End of season visits to the outdoor food market are always a little bittersweet for me. I get goosebumps of excitement and pangs of regret in equal parts. It’s a complicated phase in our relationship – I feel nervous and happy all at once.

I suppose it’s because I’m not very good with endings – even if I know that in reality, this isn’t an ending in the classic sense. Elegant stalks of rhubarb and asparagus will come back by May; sweet peas and baby zucchini in June; baskets of gemstone-coloured berries and velvet-skinned peaches through July and August. But in that transition between summer and fall, I always get a little panicky, at a loss as to how to maximise the last real days of the food market. I end up leaving the house without a recipe or a plan, only to wander around aimlessly between the market stalls with the jittery excitement of a puppy who circles the barbecue, hoping he’ll get tossed a hot-dog. I want all the strawberries, all the cucumbers and melons, and all those gorgeous batches of red romaine and frilly frisée from the grey-haired woman at the centre of the market I call “Madame Laitue”. Because she – like the berries and all other ephemeral summer foodstuffs – will soon pull an eight-month disappearing act. And secretly, the thought of it makes me a little sad. And a little desperate.

So, during my last visit, I binge-shopped my way through the last of the summer produce – pints of berries, a few long striped “snake” cucumbers, bunches of fresh herbs and French radishes, baskets of flat romano beans and cherry tomatoes, and several heads of Madame Laitue’s finest lettuce – again, with no recipe, no plan, spurred on only by a need to get it before it’s all gone.

For good measure, I also picked up nothing less than an obscene amount of basil – four whole stalks worth – because when something’s as beautiful and temporary as this, you throw pragmatism out the window and buy as much as you can carry.

Basil for pesto

So that’s what I did – I bought as much as I could haul home, cradled in one arm, like an enormous pageant-sized bouquet. For $10, It was the best purchase I’d made all week. The people I passed on the street seemed to agree, flashing me smiles and “oh la las” usually reserved for hunks and babes. (Montrealers are a special breed of Canadian and don’t shy away from expressing their affinity for food.)

There was one old man, though, who seemed totally confounded by what I was holding. He took a seat next to me on the metro, stared at my leafy bouquet for a little while, then coyly asked,

C’est un aromatique ça?

“Oui, c’est du basilic.”

Mais c’est très fort comme odeur, non?”

“Haha, oui, en effet! Mais c’est délicieux! Vous voulez goûter?” (I pull off a leaf for him to try; he declines)

Qu’est-ce que vous allez faire avec tout ça?

“Du pesto, monsieur.”

Mais c’est quoi ça, du pesto?

In that moment I wished I could take him back home with me and make him a batch of pesto; wished I could see the look on his face when he tried it for the first time, swirled into a bowl of warm pasta dressed with parmesan; wished I could show him why, when you see fresh basil at the market, you take home as much as you can carry.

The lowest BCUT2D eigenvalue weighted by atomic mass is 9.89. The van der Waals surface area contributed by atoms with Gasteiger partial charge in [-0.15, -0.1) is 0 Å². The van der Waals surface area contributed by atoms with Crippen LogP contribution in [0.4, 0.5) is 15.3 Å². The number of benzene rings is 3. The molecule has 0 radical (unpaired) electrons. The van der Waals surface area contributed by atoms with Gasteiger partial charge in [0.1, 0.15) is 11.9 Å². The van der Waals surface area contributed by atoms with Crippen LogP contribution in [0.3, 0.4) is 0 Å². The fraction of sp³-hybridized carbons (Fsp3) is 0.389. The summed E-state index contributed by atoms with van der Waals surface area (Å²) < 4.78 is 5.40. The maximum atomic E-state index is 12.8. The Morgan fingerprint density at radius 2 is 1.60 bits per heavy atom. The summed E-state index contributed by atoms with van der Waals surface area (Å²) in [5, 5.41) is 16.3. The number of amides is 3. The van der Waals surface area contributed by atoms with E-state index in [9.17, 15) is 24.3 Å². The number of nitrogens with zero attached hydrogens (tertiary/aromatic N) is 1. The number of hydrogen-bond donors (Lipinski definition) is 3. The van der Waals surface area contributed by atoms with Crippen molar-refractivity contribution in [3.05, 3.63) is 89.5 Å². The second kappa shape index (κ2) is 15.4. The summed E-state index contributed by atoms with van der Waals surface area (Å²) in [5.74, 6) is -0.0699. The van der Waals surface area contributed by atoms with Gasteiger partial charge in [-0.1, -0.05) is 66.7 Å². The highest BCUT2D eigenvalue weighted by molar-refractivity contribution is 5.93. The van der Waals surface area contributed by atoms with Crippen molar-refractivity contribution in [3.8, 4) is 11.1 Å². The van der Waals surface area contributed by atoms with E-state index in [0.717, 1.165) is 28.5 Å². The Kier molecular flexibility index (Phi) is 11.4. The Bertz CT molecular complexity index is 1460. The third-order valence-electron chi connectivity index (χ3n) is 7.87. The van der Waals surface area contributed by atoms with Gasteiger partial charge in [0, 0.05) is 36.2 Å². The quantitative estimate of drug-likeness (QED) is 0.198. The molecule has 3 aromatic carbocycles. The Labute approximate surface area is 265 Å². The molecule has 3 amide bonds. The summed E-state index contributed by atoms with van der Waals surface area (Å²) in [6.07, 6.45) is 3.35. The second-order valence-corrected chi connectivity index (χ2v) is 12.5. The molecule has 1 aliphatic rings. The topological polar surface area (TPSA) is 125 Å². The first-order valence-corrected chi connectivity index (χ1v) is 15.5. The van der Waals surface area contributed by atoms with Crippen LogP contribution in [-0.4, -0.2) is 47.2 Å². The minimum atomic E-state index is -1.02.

Basil for pesto

Basil Pesto (a riff on mom’s version) – makes about 3 cups of pesto

  • 8 cups basil leaves (stripped from the stalk)
  • 1 cup flat-leaf parsley
  • 2-3 garlic cloves (adjust to taste)
  • 1 cup Parmigiano-Reggiano, grated
  • 2/3 cup olive oil
  • salt, to taste
  • 1 cup pine nuts (optional)


  1. Pine nuts are a nice (and super traditional) addition to pesto. We don’t use them anymore because two of our in-laws have nut allergies (and, also because they’re esspennnsive). But if you can splurge on some, they add great flavour and texture. If using, just add the pinenuts into the processor with the other ingredients (1/2 cup in the first processed batch and another 1/2 cup in the second – see directions below).
  2. In traditional pesto-making, a mortar and pestle are used to mush everything together, but a food processor will work just as well.
  3. Parsley is not something pesto purists would add in, but mom does it and it tastes amazing.
  4. Pesto, like any sauce, is about adjusting and tasting. You can use this recipe as a guide, but trust your tastebuds when it comes to the final result.

Pesto prep


1) In a food processor, chop the garlic. Add half of the basil, parsley and grated parmesan cheese (and 1/2 cup of pinenuts, if using) and pulsate for about 10 seconds.

2) With a spatula, scrape down the sides, put the top of the processor back on. Get your oil ready, turn on the processor and slowly add half the oil through the feed tube, until a paste forms. Season with salt.

3) Repeat with the remaining bail, parsley and parmesan cheese (and 1/2 cup of pinenuts, if using). You may need to remove the first batch of pesto from the processor, if there isn’t enough room; I just did one batch over the other and it worked fine. Taste it and adjust accordingly (add a bit of salt, a bit of oil…)


Notes: to refrigerate, place pesto in a glass jar and cover with olive oil. Use within a few days. To freeze, place spoonfuls on a tray lined with parchment paper. Once frozen, wrap individually (or in pairs) in parchment paper and transfer to freezer bags. The pesto will keep for several months in the freezer.